## Look And Say, Revisited

### March 28, 2011

We calculated the look and say sequence in a previous exercise, and mentioned there that the sequence has some fascinating mathematical properties. One of them is that, if *L _{n}* is the number of digits in the

*n*-th element of the sequence, then

where λ is known as Conway’s constant, calculated by the British mathematician John Horton Conway as the unique positive real root of the following polynomial:

Conway analyzed the look and say sequence in his paper “The Weird and Wonderful Chemistry of Audioactive Decay” published in *Eureka*, Volume 46, Pages 5−18 in 1986. In his blog, Nathaniel Johnston gives a derivation of the polynomial.

Your task is to compute the value of λ. When you are finished, you are welcome to read or run a suggested solution, or to post your own solution or discuss the exercise in the comments below.

My Haskell solution (see http://bonsaicode.wordpress.com/2011/03/28/programming-praxis-look-and-say-revisited/ for a version with comments):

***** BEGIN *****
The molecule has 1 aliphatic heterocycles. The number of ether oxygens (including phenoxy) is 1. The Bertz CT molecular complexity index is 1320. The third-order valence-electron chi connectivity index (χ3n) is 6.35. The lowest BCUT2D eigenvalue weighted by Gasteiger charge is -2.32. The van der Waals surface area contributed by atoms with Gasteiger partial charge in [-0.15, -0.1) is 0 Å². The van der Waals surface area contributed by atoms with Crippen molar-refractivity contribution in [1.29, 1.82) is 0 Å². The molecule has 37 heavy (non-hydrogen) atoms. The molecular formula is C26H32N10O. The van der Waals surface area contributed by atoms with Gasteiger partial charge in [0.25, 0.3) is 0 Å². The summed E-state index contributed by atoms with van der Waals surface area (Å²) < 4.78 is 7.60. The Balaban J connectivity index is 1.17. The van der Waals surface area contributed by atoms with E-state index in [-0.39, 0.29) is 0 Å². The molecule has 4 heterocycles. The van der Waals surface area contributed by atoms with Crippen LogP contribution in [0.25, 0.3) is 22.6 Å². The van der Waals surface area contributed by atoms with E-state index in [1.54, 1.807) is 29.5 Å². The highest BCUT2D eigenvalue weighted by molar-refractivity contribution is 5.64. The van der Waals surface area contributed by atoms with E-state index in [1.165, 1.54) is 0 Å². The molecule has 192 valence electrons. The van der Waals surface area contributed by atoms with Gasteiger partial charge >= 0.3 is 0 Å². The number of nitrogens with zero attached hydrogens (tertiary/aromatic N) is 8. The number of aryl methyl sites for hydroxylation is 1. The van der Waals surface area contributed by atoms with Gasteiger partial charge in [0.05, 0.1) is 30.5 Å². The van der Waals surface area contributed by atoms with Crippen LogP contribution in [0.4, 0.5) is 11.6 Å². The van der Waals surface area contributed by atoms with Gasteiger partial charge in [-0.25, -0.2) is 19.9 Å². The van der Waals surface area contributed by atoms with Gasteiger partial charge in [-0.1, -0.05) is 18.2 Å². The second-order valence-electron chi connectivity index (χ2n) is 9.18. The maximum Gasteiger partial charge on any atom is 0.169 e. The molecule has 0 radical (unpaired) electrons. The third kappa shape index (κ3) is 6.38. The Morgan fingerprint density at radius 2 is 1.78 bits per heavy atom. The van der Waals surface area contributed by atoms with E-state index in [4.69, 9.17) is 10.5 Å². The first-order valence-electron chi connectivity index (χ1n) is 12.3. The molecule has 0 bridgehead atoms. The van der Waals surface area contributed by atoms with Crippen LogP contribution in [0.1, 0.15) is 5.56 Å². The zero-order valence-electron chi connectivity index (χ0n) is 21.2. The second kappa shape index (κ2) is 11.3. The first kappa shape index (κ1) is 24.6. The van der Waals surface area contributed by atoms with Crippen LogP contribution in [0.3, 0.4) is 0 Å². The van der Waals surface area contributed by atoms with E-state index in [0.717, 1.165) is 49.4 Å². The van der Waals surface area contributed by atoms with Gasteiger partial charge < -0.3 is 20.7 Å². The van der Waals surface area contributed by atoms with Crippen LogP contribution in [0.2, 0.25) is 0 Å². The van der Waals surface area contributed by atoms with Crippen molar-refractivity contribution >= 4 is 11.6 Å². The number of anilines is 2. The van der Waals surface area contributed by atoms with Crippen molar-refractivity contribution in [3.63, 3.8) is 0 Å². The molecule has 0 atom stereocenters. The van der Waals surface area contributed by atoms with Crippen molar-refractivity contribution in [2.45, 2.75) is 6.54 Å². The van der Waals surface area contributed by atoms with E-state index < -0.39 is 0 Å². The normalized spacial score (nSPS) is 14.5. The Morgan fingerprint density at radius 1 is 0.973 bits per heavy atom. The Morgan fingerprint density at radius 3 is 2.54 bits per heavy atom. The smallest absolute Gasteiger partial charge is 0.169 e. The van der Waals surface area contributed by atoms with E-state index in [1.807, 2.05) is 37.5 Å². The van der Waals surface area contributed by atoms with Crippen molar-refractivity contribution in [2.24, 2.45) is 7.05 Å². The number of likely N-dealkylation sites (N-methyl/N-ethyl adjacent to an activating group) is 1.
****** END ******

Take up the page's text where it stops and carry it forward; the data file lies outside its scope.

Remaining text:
[…] today’s Programming Praxis exercise, our goal is to calculate Conway’s constant. Let’s get […]

Cheating with Sage:

I’ll come up with a real solution soon.

Your polynomial appears to have some typos, and doesn’t match what is shown at Mathworld. For example, see the x^61 term.

Fixed. Thanks.

As it turns out, I should have used

`find_root(f, 1, 2)`

in Sageinstead. As for my own code, I went for Newton’s Method. It requires knowing

the derivative of your function (simple enough to calculate for polynomials),

so I wrote a second Horner’s Rule to build it. The nice thing about Newton’s

Method is that if the function is reasonably well-behaved in the neighborhood

of interest, it converges quadratically to the root.

Come to think of it, I didn’t actually use Horner’s Rule to construct my

polynomials, just the naive definition. Apologies on misnaming my functions!

A version that actually uses Horner’s Rule:

My c++ solution :)

Factor solution. Interesting that if epsilon is set to 1e-8, Newton’s method doesn’t converge to that precision. Instead it alternately cycles between 1.303577269034296 and 1.303577269034297 until the iteration count breaks the cycle. If the precision is set to 1e-7, it converges rapidly (5 iterations) to 1.303577269034296.

( scratchpad ) conway-constant .

1.303577269034296

( scratchpad )